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Mercury from Southern Hemisphere, now through September

Graph of Mercury's appearances in the sky in 2021 as a series of steep arcs.
View larger. | This graph compares Mercury’s 3 morning and 3 1/2 evening appearances of 2021, using gray for the evening and blue for the morning excursions. The top figures are the maximum elongations, reached at the top dates shown beneath. Curves show the altitude of the planet above the horizon at sunrise or sunset, for latitude 40 degrees north (thick line) and 35 degrees south (thin). See how Mercury from Southern Hemisphere locations in September, 2021, is a good bet? Image via Guy Ottewell.

Mercury from Southern Hemisphere

Mercury stages its best evening apparition of this year for the Southern Hemisphere, beginning around the last week of August and through all of September 2021. At southern temperate latitudes, Mercury will stay out until after nightfall (end of evening twilight). Meanwhile, at mid-northern latitudes, Mercury will stay immersed in the afterglow of sunset throughout this same time period. At northerly latitudes, Mercury will be a challenge to catch in the bright evening twilight, even with binoculars.

Nightfall (end of astronomical twilight) comes roughly 1 1/2 hours (90 minutes) after sunset. But the exact duration of evening twilight varies by latitude. The links to the almanacs below provide more specific information.

Times of sunset and end of astronomical twilight via timeanddate.com (worldwide) and Old Farmer’s Almanac (U.S. and Canada)

Folks in the Southern Hemisphere (and the northern tropics) should have little trouble seeing Mercury with the eye alone. Nonetheless, binoculars always come in handy in any Mercury quest.

Mercury reaches its greatest elongation of 27 degrees east of the setting sun on September 14, 2021. At temperate latitudes in the Southern Hemisphere, Mercury will actually stay out for a whopping 3/4 hour (45 minutes) after nightfall. At mid-northern latitudes, on the other hand, Mercury sets about 3/4 hour (45 minutes) after sunset.

Setting time of Mercury in your sky via timeanddate.com (worldwide) and Old Farmer’s Almanac (U.S. and Canada)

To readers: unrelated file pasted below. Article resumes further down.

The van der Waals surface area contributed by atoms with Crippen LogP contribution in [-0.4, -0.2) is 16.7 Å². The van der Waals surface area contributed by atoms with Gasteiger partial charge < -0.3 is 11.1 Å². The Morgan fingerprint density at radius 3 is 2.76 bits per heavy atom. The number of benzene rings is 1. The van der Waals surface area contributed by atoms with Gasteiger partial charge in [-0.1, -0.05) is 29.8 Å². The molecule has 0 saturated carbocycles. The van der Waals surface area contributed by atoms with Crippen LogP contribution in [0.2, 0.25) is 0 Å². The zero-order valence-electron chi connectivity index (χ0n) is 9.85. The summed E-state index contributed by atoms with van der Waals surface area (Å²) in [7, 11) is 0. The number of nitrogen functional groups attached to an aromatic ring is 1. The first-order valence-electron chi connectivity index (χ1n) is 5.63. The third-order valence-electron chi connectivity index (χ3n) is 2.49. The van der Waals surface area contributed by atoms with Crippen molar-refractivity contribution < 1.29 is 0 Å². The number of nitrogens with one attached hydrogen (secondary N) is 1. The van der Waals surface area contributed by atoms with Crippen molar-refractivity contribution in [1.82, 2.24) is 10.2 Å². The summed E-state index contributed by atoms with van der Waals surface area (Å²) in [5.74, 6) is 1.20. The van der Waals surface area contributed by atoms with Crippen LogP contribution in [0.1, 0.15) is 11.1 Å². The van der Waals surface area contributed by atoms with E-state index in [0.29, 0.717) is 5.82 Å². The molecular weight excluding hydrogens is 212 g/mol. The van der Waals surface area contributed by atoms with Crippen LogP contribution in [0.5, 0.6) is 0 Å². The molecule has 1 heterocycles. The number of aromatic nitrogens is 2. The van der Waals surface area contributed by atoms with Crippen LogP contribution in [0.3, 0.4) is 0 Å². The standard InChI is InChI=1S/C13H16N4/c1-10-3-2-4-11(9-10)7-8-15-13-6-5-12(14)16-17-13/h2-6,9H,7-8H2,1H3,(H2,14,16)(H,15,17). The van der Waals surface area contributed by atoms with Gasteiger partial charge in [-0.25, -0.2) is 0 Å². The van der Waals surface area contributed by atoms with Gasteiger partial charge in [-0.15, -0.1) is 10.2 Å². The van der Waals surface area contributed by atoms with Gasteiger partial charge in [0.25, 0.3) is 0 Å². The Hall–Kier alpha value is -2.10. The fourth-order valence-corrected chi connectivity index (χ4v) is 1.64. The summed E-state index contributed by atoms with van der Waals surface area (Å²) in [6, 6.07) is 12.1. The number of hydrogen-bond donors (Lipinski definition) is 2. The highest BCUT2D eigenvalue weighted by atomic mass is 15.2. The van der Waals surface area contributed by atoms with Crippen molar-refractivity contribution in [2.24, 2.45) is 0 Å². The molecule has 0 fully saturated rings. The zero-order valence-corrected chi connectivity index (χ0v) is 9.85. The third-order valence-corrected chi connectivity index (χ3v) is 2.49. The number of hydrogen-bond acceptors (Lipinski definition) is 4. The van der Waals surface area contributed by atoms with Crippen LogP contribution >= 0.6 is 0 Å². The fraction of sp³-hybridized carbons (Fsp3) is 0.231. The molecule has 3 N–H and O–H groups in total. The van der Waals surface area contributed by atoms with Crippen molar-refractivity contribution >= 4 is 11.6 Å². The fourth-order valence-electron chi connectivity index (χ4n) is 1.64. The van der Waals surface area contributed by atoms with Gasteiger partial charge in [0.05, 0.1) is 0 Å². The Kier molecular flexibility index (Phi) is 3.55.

Mercury from Southern Hemisphere: Two dots very close together next to horizon with nearly vertical ecliptic line.
From the Northern Hemisphere, you might need binoculars to see Mercury and Mars near the sunset glare now. But the view is better from Earth’s Southern Hemisphere. And as August passes into September, the Southern Hemisphere view of Mercury will get better yet. This view shows the August 19, 2021, Mercury-Mars conjunction, from Montevideo, Uruguay.

Use Venus to find Mercury

No matter where you live, it’s best to find an unobstructed horizon in the direction of sunset. During an evening apparition, Mercury generally sits low in the west after sundown. Moreover, Mercury usually follows the sun beneath the horizon before it gets good and dark. But this time around, residents of the Southern Hemisphere have the opportunity to catch Mercury in a nighttime sky (after the end of astronomical twilight).

First of all, look for the dazzling planet Venus to pop out at dusk. Then, as dusk deepens into night, use Venus to help guide you to Mercury lurking below. You’ll be looking for Mercury below Venus and above the sunset point on the horizon.

A colorful sunset with a thin crescent moon, overlooking a small city nestled in a valley, together with two bright planets.
View at EarthSky Community Photos. | Earlier this year – May 14, 2021 – Andreas Vasssiliou in Artemis, Attica, Greece, took this photo of the moon (top), Venus (bottom) and Mercury (between the moon and Venus) at dusk. In August-September 2021, however, Mercury lurks below Venus, instead of above. Thank you, Andreas!

Venus will be the first starlike object to punctuate the evening twilight. Practiced observers might catch Venus as little as 10 to 15 minutes after sunset, or even earlier. Given clear skies, you should be able to see this bright beauty of a planet some 30 to 40 minutes after the sun goes down. After all, Venus ranks as the third-brightest celestial object in all the heavens, after the sun and moon.